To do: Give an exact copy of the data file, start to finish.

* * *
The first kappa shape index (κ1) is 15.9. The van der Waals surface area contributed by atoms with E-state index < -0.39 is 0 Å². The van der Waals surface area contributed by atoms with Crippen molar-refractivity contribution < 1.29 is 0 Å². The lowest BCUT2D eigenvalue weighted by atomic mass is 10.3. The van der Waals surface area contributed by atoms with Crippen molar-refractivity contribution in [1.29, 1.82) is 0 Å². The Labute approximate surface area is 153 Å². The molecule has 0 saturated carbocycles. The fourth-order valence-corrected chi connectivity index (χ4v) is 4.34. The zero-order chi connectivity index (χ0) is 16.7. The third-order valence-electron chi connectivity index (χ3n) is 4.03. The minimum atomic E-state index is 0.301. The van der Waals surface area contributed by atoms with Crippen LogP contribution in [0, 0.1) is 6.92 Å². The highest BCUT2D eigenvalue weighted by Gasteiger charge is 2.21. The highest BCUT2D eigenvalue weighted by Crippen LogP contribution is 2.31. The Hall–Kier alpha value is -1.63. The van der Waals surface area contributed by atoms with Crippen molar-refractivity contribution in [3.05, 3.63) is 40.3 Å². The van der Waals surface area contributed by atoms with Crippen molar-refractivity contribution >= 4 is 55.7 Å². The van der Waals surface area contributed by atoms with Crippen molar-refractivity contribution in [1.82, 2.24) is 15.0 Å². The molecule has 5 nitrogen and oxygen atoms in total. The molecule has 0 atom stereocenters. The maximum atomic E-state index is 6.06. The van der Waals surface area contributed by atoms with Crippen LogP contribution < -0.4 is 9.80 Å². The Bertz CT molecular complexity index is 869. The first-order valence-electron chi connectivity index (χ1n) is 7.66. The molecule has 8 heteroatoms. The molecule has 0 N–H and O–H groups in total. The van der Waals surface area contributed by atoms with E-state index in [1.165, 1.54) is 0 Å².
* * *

The first kappa shape index (κ1) is 15.9. The van der Waals surface area contributed by atoms with E-state index < -0.39 is 0 Å². The van der Waals surface area contributed by atoms with Crippen molar-refractivity contribution < 1.29 is 0 Å². The lowest BCUT2D eigenvalue weighted by atomic mass is 10.3. The van der Waals surface area contributed by atoms with Crippen molar-refractivity contribution in [1.29, 1.82) is 0 Å². The Labute approximate surface area is 153 Å². The molecule has 0 saturated carbocycles. The fourth-order valence-corrected chi connectivity index (χ4v) is 4.34. The zero-order chi connectivity index (χ0) is 16.7. The third-order valence-electron chi connectivity index (χ3n) is 4.03. The minimum atomic E-state index is 0.301. The van der Waals surface area contributed by atoms with Crippen LogP contribution in [0, 0.1) is 6.92 Å². The highest BCUT2D eigenvalue weighted by Gasteiger charge is 2.21. The highest BCUT2D eigenvalue weighted by Crippen LogP contribution is 2.31. The Hall–Kier alpha value is -1.63. The van der Waals surface area contributed by atoms with Crippen molar-refractivity contribution in [3.05, 3.63) is 40.3 Å². The van der Waals surface area contributed by atoms with Crippen molar-refractivity contribution >= 4 is 55.7 Å². The van der Waals surface area contributed by atoms with Crippen molar-refractivity contribution in [1.82, 2.24) is 15.0 Å². The molecule has 5 nitrogen and oxygen atoms in total. The molecule has 0 atom stereocenters. The maximum atomic E-state index is 6.06. The van der Waals surface area contributed by atoms with Crippen LogP contribution < -0.4 is 9.80 Å². The Bertz CT molecular complexity index is 869. The first-order valence-electron chi connectivity index (χ1n) is 7.66. The molecule has 8 heteroatoms. The molecule has 0 N–H and O–H groups in total. The van der Waals surface area contributed by atoms with E-state index in [1.165, 1.54) is 0 Å².